(Photos by Lee Talbert/Johnson City Press)
Dr. Becky Copeland donated nine pet oxygen mask kits to the city’s fire department Monday, citing inspiration from a story in the Johnson City Press in which firefighters resuscitated a small dog at a fire off the Bristol Highway.
Copeland, a Johnson City native and a general clinician with the Quillen College of Medicine’s Department of Internal Medicine, talked about the intent behind the gifts at a brief news conference inside the Municipal & Safety Building.
“I saw the story about the rescued animal, and this fall I asked Evelyn (Keller, Johnson City Fire Department records specialist) if pet rescue equipment was on the fire trucks,” Copeland said. “She got in touch with Chief Mark Scott and told me they did not have any. I ordered nine kits to go on each of the city’s nine trucks. It’s an exciting idea.”
Copeland said she began searching online looking at various devices being used around the country and located Wag’N Pet Oxygen Mask Kits, which come with three different-sized masks that can be used on dogs, cats, ferrets, rabbits, guinea pigs, birds and more.
“It’s my understanding some firefighters have been so magnanimous as to try the masks on themselves,” said Copeland, who owns two Maine Coon cats.
The kits were placed in decorative gift bags and placed next to a large Christmas tree. Each kit comes with durable polycarbonate masks featuring dual vents and a rubber-mounted oxygen adapter that enables unrestricted inhalation and exhalation of air. Each mask can also be quickly attached to an “Ambu-Bag” should the pet require manual breathing assistance.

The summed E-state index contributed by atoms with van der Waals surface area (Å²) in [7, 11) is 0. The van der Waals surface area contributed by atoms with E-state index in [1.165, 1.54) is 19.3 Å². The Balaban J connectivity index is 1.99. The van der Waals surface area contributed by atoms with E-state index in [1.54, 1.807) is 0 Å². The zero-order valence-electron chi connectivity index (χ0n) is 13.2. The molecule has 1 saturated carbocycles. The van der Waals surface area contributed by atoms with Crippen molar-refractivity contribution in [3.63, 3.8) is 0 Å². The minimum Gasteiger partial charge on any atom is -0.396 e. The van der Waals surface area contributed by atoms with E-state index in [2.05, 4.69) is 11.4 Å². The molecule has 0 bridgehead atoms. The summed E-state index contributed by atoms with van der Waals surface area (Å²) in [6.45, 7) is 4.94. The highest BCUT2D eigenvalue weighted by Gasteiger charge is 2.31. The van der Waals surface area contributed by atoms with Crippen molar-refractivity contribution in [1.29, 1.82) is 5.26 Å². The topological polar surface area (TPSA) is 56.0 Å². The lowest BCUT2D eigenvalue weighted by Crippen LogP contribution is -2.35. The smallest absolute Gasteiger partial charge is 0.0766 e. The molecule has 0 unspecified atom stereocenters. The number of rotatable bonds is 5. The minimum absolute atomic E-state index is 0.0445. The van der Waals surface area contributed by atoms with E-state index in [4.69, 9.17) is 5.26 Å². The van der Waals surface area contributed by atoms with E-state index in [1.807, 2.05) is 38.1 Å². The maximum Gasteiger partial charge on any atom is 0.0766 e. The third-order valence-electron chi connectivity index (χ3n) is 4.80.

The masks can be used both on conscious pets that have suffered from smoke inhalation and pets that need to be resuscitated after losing consciousness from exposure to the dangerous toxic fumes.
Capt. Lynn Peters accepted the gifts on behalf of the fire department.
“Like humans, animals need oxygen to survive,” he said while demonstrating how the devices work. “We initially used a human face mask on that particular dog this summer, and the guys did compression on the dog’s chest to revive it. The affects on a child losing a pet ... well, life’s full of enough trauma.”
Peters also said that during this time of year, many seniors are alone except for their pets. The new kits will improve firefighters’ chances of saving those pets.
“Dr. Copeland’s donation is just a treasure. It replaces a lot of makeshift things we’ve used in the past.”
Each kit comes with small, medium and large masks. Each mask comes with an air tube that will be hooked up to oxygen bottles inside fire trucks. The kits include a “lead” for animal restraint and control, a Wag’N Instructional DVD titled “Pets Need Oxygen Too” and other informational and training materials.